I first heard the word blog when we were compiling the headword list for the Encyclopedia of Community, the subtitle of which is ‘from the village to the virtual world.’ Our Internet communities editor Barry Wellman had included it and we already had an author signed up. “What,” I said irritably, “is a blog?”

“A web log, of course,” said our project assistant, “Do you have a problem with including it?”

I was chagrined not to know about them, and chagrined that our Encyclopedia of Human-Computer Interaction had gone to press without an article on web logs. But “Blog” remained in place in our new work on all aspects of community. In fact, they were everywhere in 2004. (Remember the New York Times magazine cover story about the political bloggers at the party conventions?)

In that article for the Encyclopedia of Community, Jason Nolan explains, “Blogs have been traced back to 1997, according to Rebecca Blood, an early chronicler of blogging and author of The weblog handbook. They were termed weblogs by blogger Jorn Barger, and only twenty-three were known to exist when ‘Peter Merholz announced in early 1999 that he was going to pronounce it ‘wee-blog’ and inevitably this was shortened to “blog”‘ (Blood, 2000). Blogs are children of older online technologies such as Usenet News, bulletin boards, handrolled web pages, and eve MOOs (Multi-User Object Oriented systems), but the blogging revolution comes from the ease with which one can update and maintain an online journal.”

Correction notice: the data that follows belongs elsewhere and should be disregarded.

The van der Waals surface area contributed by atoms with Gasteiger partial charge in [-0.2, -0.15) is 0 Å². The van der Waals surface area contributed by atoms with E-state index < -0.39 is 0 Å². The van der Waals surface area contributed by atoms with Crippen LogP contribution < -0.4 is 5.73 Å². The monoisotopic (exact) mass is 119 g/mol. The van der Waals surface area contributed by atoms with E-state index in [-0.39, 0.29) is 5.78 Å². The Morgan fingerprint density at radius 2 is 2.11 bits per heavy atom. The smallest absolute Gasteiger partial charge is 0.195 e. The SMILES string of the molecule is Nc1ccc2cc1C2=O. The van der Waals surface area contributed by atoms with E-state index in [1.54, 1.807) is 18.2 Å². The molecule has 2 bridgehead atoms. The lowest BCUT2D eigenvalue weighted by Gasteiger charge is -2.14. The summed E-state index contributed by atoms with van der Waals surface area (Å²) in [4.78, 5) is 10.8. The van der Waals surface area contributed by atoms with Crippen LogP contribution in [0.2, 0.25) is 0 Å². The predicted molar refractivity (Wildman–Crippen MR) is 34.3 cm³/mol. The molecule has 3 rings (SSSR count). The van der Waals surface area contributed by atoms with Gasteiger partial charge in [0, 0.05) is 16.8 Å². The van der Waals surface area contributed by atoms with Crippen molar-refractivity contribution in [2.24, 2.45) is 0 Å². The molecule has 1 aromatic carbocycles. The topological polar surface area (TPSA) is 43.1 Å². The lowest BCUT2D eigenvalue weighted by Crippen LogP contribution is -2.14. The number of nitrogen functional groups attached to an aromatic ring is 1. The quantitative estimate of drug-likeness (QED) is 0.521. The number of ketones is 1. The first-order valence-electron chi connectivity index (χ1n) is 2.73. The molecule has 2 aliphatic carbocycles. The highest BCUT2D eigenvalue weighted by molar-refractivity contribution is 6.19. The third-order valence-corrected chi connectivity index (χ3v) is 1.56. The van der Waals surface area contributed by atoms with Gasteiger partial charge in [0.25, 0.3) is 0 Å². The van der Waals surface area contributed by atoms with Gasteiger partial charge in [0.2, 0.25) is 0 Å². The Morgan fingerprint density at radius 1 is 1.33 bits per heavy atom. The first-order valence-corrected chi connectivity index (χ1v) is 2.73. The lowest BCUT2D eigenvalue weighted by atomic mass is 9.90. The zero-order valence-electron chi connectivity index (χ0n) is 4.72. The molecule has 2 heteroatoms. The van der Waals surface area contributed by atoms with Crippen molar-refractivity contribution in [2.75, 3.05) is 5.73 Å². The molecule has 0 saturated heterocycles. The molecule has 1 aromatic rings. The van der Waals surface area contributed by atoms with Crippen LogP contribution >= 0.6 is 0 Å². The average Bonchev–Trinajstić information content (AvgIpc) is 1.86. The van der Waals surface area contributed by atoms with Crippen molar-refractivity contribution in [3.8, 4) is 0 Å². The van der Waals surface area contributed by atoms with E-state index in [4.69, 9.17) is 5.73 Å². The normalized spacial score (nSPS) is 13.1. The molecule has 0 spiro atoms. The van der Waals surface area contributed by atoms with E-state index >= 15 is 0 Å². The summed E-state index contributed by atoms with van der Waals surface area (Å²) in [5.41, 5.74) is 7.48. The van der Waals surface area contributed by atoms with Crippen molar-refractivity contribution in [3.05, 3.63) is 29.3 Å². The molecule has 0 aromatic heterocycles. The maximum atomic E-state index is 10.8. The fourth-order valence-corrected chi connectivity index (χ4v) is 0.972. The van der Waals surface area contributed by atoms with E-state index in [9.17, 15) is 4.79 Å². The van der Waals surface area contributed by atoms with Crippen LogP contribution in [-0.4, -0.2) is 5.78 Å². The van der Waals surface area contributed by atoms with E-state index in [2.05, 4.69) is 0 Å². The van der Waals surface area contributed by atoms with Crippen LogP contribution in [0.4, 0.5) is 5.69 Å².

Blogs are not necessarily a community-building tool, like a wiki or even an old-fashioned online bulletin board. But they can be, and that’s where we’re heading with this blog. I’m getting it warmed up, but we’ll soon have others connected with Berkshire Publishing adding their thoughts, and we want to move the debate about interdisciplinary scholarship started at the Charleston Conference to this forum.

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